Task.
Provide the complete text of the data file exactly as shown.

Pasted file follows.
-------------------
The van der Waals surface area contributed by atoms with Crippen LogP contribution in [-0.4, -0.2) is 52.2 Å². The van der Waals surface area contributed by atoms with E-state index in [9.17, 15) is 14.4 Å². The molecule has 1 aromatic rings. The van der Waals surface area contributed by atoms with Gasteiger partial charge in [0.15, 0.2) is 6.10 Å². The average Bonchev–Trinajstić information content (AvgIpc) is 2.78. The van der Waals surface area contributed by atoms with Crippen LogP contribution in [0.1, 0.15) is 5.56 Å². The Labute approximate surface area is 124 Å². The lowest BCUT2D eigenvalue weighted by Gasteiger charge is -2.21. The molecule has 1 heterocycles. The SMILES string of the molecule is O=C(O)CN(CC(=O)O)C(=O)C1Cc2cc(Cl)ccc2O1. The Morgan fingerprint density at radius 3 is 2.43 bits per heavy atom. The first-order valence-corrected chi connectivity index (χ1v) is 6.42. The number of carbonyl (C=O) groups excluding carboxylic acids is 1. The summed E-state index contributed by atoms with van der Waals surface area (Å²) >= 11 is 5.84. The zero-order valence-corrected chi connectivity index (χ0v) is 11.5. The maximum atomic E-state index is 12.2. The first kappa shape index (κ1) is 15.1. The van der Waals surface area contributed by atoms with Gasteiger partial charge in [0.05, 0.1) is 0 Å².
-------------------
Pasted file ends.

The van der Waals surface area contributed by atoms with Crippen LogP contribution in [-0.4, -0.2) is 52.2 Å². The van der Waals surface area contributed by atoms with E-state index in [9.17, 15) is 14.4 Å². The molecule has 1 aromatic rings. The van der Waals surface area contributed by atoms with Gasteiger partial charge in [0.15, 0.2) is 6.10 Å². The average Bonchev–Trinajstić information content (AvgIpc) is 2.78. The van der Waals surface area contributed by atoms with Crippen LogP contribution in [0.1, 0.15) is 5.56 Å². The Labute approximate surface area is 124 Å². The lowest BCUT2D eigenvalue weighted by Gasteiger charge is -2.21. The molecule has 1 heterocycles. The SMILES string of the molecule is O=C(O)CN(CC(=O)O)C(=O)C1Cc2cc(Cl)ccc2O1. The Morgan fingerprint density at radius 3 is 2.43 bits per heavy atom. The first-order valence-corrected chi connectivity index (χ1v) is 6.42. The number of carbonyl (C=O) groups excluding carboxylic acids is 1. The summed E-state index contributed by atoms with van der Waals surface area (Å²) >= 11 is 5.84. The zero-order valence-corrected chi connectivity index (χ0v) is 11.5. The maximum atomic E-state index is 12.2. The first kappa shape index (κ1) is 15.1. The van der Waals surface area contributed by atoms with Gasteiger partial charge in [0.05, 0.1) is 0 Å².